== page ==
France strongly condemned on Friday attacks by Russia on Ukrainian civil nuclear installations and proposed to draft an emergency security plan to protect nuclear sites, the president’s office said in a statement.
In the coming hours France, along with its main partners, will propose concrete measures to ensure the safety and security of Ukraine's five main nuclear sites based on International Atomic Energy Agency (IAEA) technical criteria, it said.
“It is imperative to guarantee their safety and security,” it added.
It includes the now-defunct Chernobyl plant -- site of a disaster in 1986, which is now under Russia's control -- along with Zaporizhzhia that was seized Thursday.
Ukraine has three other active nuclear power plants -- Khmelnytskyi, Rivne and Yuzhnoukrainsk, and 15 reactors.
The Elysee said President Emmanuel Macron held talks with Director-General of the IAEA Rafael Mariano Grossi and the French leader said he was “extremely concerned about the risks to nuclear safety, security and the implementation of international safeguards resulting from the Russian invasion of Ukraine.”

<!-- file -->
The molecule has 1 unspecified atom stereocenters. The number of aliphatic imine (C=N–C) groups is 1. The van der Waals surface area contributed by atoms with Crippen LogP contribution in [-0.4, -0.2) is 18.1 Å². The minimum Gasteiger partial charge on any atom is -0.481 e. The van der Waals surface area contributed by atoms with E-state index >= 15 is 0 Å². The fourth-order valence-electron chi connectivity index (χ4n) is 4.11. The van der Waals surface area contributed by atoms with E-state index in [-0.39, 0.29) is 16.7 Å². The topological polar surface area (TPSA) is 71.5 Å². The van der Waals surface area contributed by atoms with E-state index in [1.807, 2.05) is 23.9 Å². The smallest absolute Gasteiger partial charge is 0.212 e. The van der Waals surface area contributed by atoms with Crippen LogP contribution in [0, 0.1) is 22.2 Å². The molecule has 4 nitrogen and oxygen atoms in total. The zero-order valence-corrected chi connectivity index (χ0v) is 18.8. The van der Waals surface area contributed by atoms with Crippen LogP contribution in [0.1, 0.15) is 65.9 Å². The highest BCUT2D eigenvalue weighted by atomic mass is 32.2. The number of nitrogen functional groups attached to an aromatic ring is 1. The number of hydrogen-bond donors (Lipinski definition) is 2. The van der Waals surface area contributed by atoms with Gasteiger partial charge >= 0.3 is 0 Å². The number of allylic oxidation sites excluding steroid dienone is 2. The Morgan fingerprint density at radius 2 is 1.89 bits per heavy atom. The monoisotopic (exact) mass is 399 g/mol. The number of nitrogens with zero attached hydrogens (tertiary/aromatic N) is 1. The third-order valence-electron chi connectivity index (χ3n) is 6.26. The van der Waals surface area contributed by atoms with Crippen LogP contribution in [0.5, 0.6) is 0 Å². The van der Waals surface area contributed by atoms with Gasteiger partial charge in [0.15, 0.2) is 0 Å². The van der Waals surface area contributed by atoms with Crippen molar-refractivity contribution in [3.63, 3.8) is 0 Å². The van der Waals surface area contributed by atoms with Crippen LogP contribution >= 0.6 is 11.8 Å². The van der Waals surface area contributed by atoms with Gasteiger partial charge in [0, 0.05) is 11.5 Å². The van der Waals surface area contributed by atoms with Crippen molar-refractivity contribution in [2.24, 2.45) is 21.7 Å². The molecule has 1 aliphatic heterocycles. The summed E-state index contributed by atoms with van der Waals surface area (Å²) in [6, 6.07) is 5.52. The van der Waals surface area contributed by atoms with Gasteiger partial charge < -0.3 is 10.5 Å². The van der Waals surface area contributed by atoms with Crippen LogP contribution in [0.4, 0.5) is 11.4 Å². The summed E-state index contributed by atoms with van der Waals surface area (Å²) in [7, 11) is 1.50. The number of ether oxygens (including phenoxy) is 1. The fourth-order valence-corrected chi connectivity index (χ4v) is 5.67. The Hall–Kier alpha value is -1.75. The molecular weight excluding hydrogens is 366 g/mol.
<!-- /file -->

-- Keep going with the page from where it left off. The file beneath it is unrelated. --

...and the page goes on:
Macron said Moscow must “immediately cease its illegal and dangerous military actions in order to allow Ukrainian authorities full control over all nuclear facilities,” and “also allow free, regular and unimpeded access of personnel to the facilities to ensure their continued safe operation.”
All of this comes after Russian forces carried out missile attacks and seized Zaporizhzhia, Europe’s largest nuclear power plant.
Grossi warned in a statement that overnight fighting had put several nuclear safety and security sites at risk although there had been no release of radioactive material from a fire that was later extinguished.